Physician's Capitation Trend-Capitation audits check your payers' accuracy, integrity
Focus on contract elements, performance patterns
What's good about tax season? Often it's a good time for a medical practice to audit its carriers' capitation performance. Another good time might be just prior to contract renewal season. Or if you have capitation contracts, which involve intermittent settlements, you may choose that as audit time.
Whatever time period you choose, a financial checkup is an excellent management tool that should be approached systematically and with some advance thought as to what level of detail you need.
Auditing can be especially valuable if you have a significant number of capitation contracts — for at last two reasons. One, auditing for capitation calls for quite a different process from auditing other areas of your practice, advises Jonathan W. Pearce, MBA, CPA, a principal at Dan Grauman Associates Inc., a Bala Cynwyd, PA-based health care consulting firm. The elements of analysis and the level of detail you need can significantly differ for the capitation portion of your practice than for more traditional areas.
Secondly, there's nothing like a track record to assess your contractors' performance in one year to prepare you for advantages and pitfalls in the coming year.
Don't let the sometimes onerous image of an audit turn you off, advises Pearce. "This is not a financial audit like a CPA firm would do. You're only doing this if you think it would be financially advantageous for you to do. There are no FEC [Federal Economic Commission] requirements, or other regulatory requirements." Instead, this is an audit that amounts to a checkup or oversight of basic carrier practices.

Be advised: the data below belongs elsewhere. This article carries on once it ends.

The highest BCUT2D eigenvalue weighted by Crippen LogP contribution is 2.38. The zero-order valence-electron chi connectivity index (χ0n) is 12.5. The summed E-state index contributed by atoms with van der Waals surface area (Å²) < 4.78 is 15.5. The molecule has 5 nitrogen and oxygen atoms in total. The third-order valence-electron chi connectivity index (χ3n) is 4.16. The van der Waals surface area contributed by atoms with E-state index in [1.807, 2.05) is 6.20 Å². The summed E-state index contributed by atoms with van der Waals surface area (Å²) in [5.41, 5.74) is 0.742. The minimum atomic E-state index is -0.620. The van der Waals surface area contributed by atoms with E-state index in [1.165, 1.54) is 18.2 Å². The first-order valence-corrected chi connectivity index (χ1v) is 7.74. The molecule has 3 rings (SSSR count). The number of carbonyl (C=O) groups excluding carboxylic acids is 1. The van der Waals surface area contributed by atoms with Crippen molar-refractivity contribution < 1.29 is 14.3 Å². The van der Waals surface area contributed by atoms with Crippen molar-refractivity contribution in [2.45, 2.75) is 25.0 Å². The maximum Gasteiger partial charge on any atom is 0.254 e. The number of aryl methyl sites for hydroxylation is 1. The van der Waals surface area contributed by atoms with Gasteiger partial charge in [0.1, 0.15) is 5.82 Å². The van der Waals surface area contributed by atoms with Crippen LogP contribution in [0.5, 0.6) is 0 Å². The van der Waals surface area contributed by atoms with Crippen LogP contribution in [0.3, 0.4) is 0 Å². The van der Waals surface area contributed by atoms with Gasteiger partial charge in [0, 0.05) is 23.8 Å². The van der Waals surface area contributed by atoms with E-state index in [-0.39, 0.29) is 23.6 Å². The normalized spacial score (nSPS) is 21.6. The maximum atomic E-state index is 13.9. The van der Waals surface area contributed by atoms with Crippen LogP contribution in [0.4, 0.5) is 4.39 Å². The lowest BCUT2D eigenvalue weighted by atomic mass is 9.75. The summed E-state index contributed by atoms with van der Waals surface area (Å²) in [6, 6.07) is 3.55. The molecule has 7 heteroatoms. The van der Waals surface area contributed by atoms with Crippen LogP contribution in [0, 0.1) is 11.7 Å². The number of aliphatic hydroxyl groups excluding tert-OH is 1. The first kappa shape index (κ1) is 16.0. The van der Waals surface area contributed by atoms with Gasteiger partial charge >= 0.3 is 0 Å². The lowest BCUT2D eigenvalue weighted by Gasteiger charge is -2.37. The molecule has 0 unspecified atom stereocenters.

Interestingly, another difference between capitation audits and internal audits you may have performed is that typically physicians serving capitated patients don't submit individual claims. That means the tried-and-true audit process of matching services with payment levels is much less applicable. So you need to look at other performance indicators.1
In capitation, the audit process is "testing the pieces of things," or checking patterns and elements of an insurer's payment methods, Pearce says.
He recommends taking these steps when auditing capitated contract records:
• Re-check payment rates per contract.
Payments made to physicians need to be checked against what the contract had specified it would pay — both the per-member per-month amounts (PMPM) and any fee-for-service payments made for exempt services.
Also, often primary care physicians are paid incentive payments for remaining within certain budget targets. If that's the case, your audit should distinguish which payments are PMPM and which are for incentive agreements. If they don't, Pearce recommends extrapolating from a sample of reports and in the future having the insurer provide this information in some format that you can use.
• Review settlement calculations.